The Jazz trailed 65-60 in the final minute of the third quarter and blew a chance to get closer. Stockton was fouled shooting a 3-pointer but missed 2-of-3 from the line. Gilliam went to the line but missed a pair.
"You could tell we weren't ready. We were hanging on people and we were fouling," Sloan said. "We gave up some 40 free throws (41) and when we get it within four points, we missed four in a row at our free-throw line. That just shows that we were hanging around."
"I thought we missed our chance in the third quarter by missing some free throws that would have tied the score," Stockton said.
That hurt when Grant and Anthony opened the final period with two free throws apiece. Utah got no closer than six points, the last time at 71-65 with 8:11 remaining.
Pippen got inside of Hornacek for a rebound and a follow shot, then forced an illegal defense call by posting Hornacek. Two free throws by Sabonis and an inside hoop by Grant extended the lead to 77-65 with 6:28 left.
Between baskets by Utah, Grant ran down a rebound and saved it to Pippen, who drilled a 3-pointer. Anthony made two foul shots and a transition layup to make it 84-69 with 4:42 to go.
Malone hit a jumper, but Grant got another offensive rebound that led to a 3-pointer by Anthony that basically sealed it with 3:48 left. To that point, Portland's bench held a 13-0 lead in the period.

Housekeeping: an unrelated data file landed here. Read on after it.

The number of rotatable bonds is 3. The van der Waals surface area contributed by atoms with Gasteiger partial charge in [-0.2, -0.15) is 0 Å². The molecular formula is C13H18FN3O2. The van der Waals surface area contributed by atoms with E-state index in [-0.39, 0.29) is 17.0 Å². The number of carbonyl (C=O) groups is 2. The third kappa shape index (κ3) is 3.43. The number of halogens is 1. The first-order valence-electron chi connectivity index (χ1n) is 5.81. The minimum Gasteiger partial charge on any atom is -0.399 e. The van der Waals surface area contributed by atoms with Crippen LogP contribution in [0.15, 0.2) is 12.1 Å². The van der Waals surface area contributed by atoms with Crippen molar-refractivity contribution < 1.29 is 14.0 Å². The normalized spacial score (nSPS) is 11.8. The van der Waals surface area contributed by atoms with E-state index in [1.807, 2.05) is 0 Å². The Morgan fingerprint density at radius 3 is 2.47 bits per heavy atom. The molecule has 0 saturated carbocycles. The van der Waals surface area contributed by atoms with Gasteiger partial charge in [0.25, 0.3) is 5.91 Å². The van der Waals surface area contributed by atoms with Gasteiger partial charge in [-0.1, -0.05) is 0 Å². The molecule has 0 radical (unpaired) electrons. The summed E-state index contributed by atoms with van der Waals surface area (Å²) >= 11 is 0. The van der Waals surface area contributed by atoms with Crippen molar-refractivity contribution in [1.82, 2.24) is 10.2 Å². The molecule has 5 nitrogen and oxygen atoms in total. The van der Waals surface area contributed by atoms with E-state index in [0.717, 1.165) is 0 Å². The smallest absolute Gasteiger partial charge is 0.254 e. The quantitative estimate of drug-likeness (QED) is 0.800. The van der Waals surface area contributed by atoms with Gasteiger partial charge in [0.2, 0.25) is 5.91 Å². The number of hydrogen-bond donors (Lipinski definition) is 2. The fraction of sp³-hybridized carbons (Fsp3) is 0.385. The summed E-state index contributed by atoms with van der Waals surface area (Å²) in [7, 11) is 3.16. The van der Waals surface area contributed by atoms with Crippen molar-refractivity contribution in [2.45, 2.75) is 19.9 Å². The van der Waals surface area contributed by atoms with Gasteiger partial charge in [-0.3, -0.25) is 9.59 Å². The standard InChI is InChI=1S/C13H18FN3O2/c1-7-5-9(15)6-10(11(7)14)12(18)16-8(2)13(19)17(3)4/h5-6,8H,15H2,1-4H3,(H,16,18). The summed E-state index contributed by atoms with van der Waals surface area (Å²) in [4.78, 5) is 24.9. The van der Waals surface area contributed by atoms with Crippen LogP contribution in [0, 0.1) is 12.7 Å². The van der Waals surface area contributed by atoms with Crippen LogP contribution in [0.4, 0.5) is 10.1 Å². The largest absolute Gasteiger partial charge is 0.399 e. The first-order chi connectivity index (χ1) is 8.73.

Damon Stoudamire scored 14 points and Steve Smith and Rasheed Wallace added 12 apiece for Portland, which shot just 38 percent (28-of-73) but committed only seven turnovers.
"We talked about that it might come down to who gets loose balls, who contests shots well and if we can take care of the ball well," Blazers coach Mike Dunleavy said. "We did that today."
Stoudamire took charge with 10 points and two assists in the first period as Portland opened a 23-15 lead. He did most of his damage after Stockton sat down with his second foul with 6:16 remaining.
"I just wanted to go out and try to go at John," Stoudamire said. "I know he is a big part of their team and I just wanted to try and make him work for the whole series."
Meanwhile, Malone was struggling, missing four of his first five shots. He sat down with 1:08 left in the first quarter and did not return in the first half as Sloan went with his second unit in the second quarter.
However, that did not prevent Malone from getting hurt. Gilliam tried to track down a rebound in the corner and his momentum carried him into Malone. He stepped on Malone's foot and their knees collided. Malone screamed in pain and limped to the locker room moments later.
Stockton also sat out the entire second quarter and the bench did a nice job, outscoring Portland's vaunted reserves by 15 points in the first half. But smaller guards Howard Eisley and Jacque Vaughn had trouble containing the 6-8 Smith, who scored nine points in the period as Portland opened a 44-34 halftime lead.
"I think it surprised us," Stoudamire said. "You have to give their bench credit. Sloan went with them for a long period of time and they were able to keep Utah in the game."